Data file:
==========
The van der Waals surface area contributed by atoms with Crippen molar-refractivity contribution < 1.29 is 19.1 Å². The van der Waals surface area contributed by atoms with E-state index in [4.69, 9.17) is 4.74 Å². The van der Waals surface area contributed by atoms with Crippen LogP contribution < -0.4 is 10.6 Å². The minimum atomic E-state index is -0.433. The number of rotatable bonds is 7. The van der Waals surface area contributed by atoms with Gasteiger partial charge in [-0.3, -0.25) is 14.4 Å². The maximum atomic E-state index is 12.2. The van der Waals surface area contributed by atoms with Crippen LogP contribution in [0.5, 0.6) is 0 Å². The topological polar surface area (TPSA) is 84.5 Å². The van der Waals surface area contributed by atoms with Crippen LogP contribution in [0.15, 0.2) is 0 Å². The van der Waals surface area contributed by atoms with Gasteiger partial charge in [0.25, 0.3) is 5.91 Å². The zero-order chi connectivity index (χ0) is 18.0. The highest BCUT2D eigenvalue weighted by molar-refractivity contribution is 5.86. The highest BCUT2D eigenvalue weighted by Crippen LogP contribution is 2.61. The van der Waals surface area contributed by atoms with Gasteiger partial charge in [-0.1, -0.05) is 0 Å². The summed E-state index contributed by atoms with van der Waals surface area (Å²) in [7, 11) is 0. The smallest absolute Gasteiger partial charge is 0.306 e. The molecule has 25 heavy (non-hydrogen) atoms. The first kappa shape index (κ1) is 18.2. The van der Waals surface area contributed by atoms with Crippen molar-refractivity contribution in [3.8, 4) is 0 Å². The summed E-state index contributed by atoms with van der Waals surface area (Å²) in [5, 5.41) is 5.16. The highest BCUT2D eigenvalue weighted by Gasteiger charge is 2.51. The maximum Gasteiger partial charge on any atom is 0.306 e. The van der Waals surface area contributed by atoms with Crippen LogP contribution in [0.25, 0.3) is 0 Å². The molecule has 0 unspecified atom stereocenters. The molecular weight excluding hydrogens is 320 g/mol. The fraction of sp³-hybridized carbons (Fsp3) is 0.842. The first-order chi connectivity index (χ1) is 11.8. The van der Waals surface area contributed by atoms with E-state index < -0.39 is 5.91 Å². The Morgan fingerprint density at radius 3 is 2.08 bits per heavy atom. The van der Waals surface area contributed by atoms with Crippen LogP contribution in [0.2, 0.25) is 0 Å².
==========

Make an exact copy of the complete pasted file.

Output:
The van der Waals surface area contributed by atoms with Crippen molar-refractivity contribution < 1.29 is 19.1 Å². The van der Waals surface area contributed by atoms with E-state index in [4.69, 9.17) is 4.74 Å². The van der Waals surface area contributed by atoms with Crippen LogP contribution < -0.4 is 10.6 Å². The minimum atomic E-state index is -0.433. The number of rotatable bonds is 7. The van der Waals surface area contributed by atoms with Gasteiger partial charge in [-0.3, -0.25) is 14.4 Å². The maximum atomic E-state index is 12.2. The van der Waals surface area contributed by atoms with Crippen LogP contribution in [0.5, 0.6) is 0 Å². The topological polar surface area (TPSA) is 84.5 Å². The van der Waals surface area contributed by atoms with Crippen LogP contribution in [0.15, 0.2) is 0 Å². The van der Waals surface area contributed by atoms with Gasteiger partial charge in [0.25, 0.3) is 5.91 Å². The zero-order chi connectivity index (χ0) is 18.0. The highest BCUT2D eigenvalue weighted by molar-refractivity contribution is 5.86. The highest BCUT2D eigenvalue weighted by Crippen LogP contribution is 2.61. The van der Waals surface area contributed by atoms with Gasteiger partial charge in [-0.1, -0.05) is 0 Å². The summed E-state index contributed by atoms with van der Waals surface area (Å²) in [7, 11) is 0. The smallest absolute Gasteiger partial charge is 0.306 e. The molecule has 25 heavy (non-hydrogen) atoms. The first kappa shape index (κ1) is 18.2. The van der Waals surface area contributed by atoms with Crippen molar-refractivity contribution in [3.8, 4) is 0 Å². The summed E-state index contributed by atoms with van der Waals surface area (Å²) in [5, 5.41) is 5.16. The highest BCUT2D eigenvalue weighted by Gasteiger charge is 2.51. The maximum Gasteiger partial charge on any atom is 0.306 e. The van der Waals surface area contributed by atoms with Crippen LogP contribution in [0.25, 0.3) is 0 Å². The molecule has 0 unspecified atom stereocenters. The molecular weight excluding hydrogens is 320 g/mol. The fraction of sp³-hybridized carbons (Fsp3) is 0.842. The first-order chi connectivity index (χ1) is 11.8. The van der Waals surface area contributed by atoms with E-state index < -0.39 is 5.91 Å². The Morgan fingerprint density at radius 3 is 2.08 bits per heavy atom. The van der Waals surface area contributed by atoms with Crippen LogP contribution in [0.2, 0.25) is 0 Å².